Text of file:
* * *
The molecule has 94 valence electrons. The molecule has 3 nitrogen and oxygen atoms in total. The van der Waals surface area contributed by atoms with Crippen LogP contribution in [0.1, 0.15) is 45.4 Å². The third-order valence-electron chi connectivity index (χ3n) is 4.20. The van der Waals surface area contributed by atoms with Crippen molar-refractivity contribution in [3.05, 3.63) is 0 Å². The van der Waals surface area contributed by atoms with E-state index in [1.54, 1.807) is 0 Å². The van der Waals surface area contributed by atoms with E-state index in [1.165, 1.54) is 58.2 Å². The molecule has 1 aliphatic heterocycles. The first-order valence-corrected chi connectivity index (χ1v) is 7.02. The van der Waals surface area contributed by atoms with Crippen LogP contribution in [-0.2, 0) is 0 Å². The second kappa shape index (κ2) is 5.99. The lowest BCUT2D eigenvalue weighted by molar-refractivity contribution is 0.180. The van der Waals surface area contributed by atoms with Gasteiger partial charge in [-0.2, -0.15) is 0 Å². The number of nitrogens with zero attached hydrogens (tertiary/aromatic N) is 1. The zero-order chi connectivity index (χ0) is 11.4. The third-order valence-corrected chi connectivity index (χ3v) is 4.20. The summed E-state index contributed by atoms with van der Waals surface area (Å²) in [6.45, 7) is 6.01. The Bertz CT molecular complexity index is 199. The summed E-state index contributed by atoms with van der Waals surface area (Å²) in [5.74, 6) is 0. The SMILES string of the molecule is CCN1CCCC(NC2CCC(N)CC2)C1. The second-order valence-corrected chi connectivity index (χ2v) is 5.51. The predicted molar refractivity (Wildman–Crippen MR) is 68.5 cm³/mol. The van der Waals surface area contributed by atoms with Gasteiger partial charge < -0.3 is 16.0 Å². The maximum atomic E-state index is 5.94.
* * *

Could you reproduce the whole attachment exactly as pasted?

The molecule has 94 valence electrons. The molecule has 3 nitrogen and oxygen atoms in total. The van der Waals surface area contributed by atoms with Crippen LogP contribution in [0.1, 0.15) is 45.4 Å². The third-order valence-electron chi connectivity index (χ3n) is 4.20. The van der Waals surface area contributed by atoms with Crippen molar-refractivity contribution in [3.05, 3.63) is 0 Å². The van der Waals surface area contributed by atoms with E-state index in [1.54, 1.807) is 0 Å². The van der Waals surface area contributed by atoms with E-state index in [1.165, 1.54) is 58.2 Å². The molecule has 1 aliphatic heterocycles. The first-order valence-corrected chi connectivity index (χ1v) is 7.02. The van der Waals surface area contributed by atoms with Crippen LogP contribution in [-0.2, 0) is 0 Å². The second kappa shape index (κ2) is 5.99. The lowest BCUT2D eigenvalue weighted by molar-refractivity contribution is 0.180. The van der Waals surface area contributed by atoms with Gasteiger partial charge in [-0.2, -0.15) is 0 Å². The number of nitrogens with zero attached hydrogens (tertiary/aromatic N) is 1. The zero-order chi connectivity index (χ0) is 11.4. The third-order valence-corrected chi connectivity index (χ3v) is 4.20. The summed E-state index contributed by atoms with van der Waals surface area (Å²) in [6.45, 7) is 6.01. The Bertz CT molecular complexity index is 199. The summed E-state index contributed by atoms with van der Waals surface area (Å²) in [5.74, 6) is 0. The SMILES string of the molecule is CCN1CCCC(NC2CCC(N)CC2)C1. The second-order valence-corrected chi connectivity index (χ2v) is 5.51. The predicted molar refractivity (Wildman–Crippen MR) is 68.5 cm³/mol. The van der Waals surface area contributed by atoms with Gasteiger partial charge < -0.3 is 16.0 Å². The maximum atomic E-state index is 5.94.